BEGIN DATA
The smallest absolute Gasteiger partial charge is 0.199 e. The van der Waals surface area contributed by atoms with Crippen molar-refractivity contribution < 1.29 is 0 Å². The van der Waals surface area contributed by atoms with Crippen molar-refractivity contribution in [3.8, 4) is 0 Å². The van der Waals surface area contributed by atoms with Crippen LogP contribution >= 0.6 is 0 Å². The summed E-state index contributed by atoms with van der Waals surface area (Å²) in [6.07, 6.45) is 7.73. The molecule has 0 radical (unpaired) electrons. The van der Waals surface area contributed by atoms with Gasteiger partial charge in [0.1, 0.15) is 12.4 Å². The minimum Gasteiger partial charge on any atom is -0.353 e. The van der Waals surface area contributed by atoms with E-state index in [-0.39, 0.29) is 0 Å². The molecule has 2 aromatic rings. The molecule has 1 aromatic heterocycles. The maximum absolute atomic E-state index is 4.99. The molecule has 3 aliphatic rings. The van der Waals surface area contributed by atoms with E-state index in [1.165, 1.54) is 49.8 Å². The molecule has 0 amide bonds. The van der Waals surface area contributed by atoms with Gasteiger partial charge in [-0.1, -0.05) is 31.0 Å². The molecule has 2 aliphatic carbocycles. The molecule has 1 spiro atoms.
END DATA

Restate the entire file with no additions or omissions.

The smallest absolute Gasteiger partial charge is 0.199 e. The van der Waals surface area contributed by atoms with Crippen molar-refractivity contribution < 1.29 is 0 Å². The van der Waals surface area contributed by atoms with Crippen molar-refractivity contribution in [3.8, 4) is 0 Å². The van der Waals surface area contributed by atoms with Crippen LogP contribution >= 0.6 is 0 Å². The summed E-state index contributed by atoms with van der Waals surface area (Å²) in [6.07, 6.45) is 7.73. The molecule has 0 radical (unpaired) electrons. The van der Waals surface area contributed by atoms with Gasteiger partial charge in [0.1, 0.15) is 12.4 Å². The minimum Gasteiger partial charge on any atom is -0.353 e. The van der Waals surface area contributed by atoms with E-state index in [-0.39, 0.29) is 0 Å². The molecule has 2 aromatic rings. The molecule has 1 aromatic heterocycles. The maximum absolute atomic E-state index is 4.99. The molecule has 3 aliphatic rings. The van der Waals surface area contributed by atoms with E-state index in [1.165, 1.54) is 49.8 Å². The molecule has 0 amide bonds. The van der Waals surface area contributed by atoms with Gasteiger partial charge in [-0.1, -0.05) is 31.0 Å². The molecule has 2 aliphatic carbocycles. The molecule has 1 spiro atoms.